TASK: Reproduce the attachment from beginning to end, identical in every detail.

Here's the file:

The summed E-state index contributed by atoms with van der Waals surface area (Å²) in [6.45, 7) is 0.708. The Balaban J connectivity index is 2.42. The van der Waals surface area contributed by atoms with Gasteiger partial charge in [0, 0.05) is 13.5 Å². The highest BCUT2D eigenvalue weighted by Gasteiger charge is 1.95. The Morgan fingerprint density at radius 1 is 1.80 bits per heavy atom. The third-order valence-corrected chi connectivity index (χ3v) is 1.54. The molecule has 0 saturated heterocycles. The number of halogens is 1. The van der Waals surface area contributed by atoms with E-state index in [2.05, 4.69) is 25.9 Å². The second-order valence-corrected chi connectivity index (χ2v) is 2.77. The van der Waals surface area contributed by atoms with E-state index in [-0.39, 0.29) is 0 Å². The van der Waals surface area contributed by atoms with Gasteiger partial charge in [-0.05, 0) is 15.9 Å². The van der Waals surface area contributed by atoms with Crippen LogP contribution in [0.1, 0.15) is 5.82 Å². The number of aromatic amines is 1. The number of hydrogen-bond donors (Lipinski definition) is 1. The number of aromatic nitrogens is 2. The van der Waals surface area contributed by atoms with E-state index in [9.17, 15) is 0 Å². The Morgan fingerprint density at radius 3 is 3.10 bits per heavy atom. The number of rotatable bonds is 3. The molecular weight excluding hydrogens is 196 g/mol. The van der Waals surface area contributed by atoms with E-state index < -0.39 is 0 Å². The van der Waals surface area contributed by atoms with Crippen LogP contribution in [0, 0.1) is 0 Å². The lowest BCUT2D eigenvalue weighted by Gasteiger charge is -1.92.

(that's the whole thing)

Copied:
The summed E-state index contributed by atoms with van der Waals surface area (Å²) in [6.45, 7) is 0.708. The Balaban J connectivity index is 2.42. The van der Waals surface area contributed by atoms with Gasteiger partial charge in [0, 0.05) is 13.5 Å². The highest BCUT2D eigenvalue weighted by Gasteiger charge is 1.95. The Morgan fingerprint density at radius 1 is 1.80 bits per heavy atom. The third-order valence-corrected chi connectivity index (χ3v) is 1.54. The molecule has 0 saturated heterocycles. The number of halogens is 1. The van der Waals surface area contributed by atoms with E-state index in [2.05, 4.69) is 25.9 Å². The second-order valence-corrected chi connectivity index (χ2v) is 2.77. The van der Waals surface area contributed by atoms with E-state index in [-0.39, 0.29) is 0 Å². The van der Waals surface area contributed by atoms with Gasteiger partial charge in [-0.05, 0) is 15.9 Å². The van der Waals surface area contributed by atoms with Crippen LogP contribution in [0.1, 0.15) is 5.82 Å². The number of aromatic amines is 1. The number of hydrogen-bond donors (Lipinski definition) is 1. The number of aromatic nitrogens is 2. The van der Waals surface area contributed by atoms with E-state index in [9.17, 15) is 0 Å². The Morgan fingerprint density at radius 3 is 3.10 bits per heavy atom. The number of rotatable bonds is 3. The molecular weight excluding hydrogens is 196 g/mol. The van der Waals surface area contributed by atoms with E-state index < -0.39 is 0 Å². The van der Waals surface area contributed by atoms with Crippen LogP contribution in [0, 0.1) is 0 Å². The lowest BCUT2D eigenvalue weighted by Gasteiger charge is -1.92.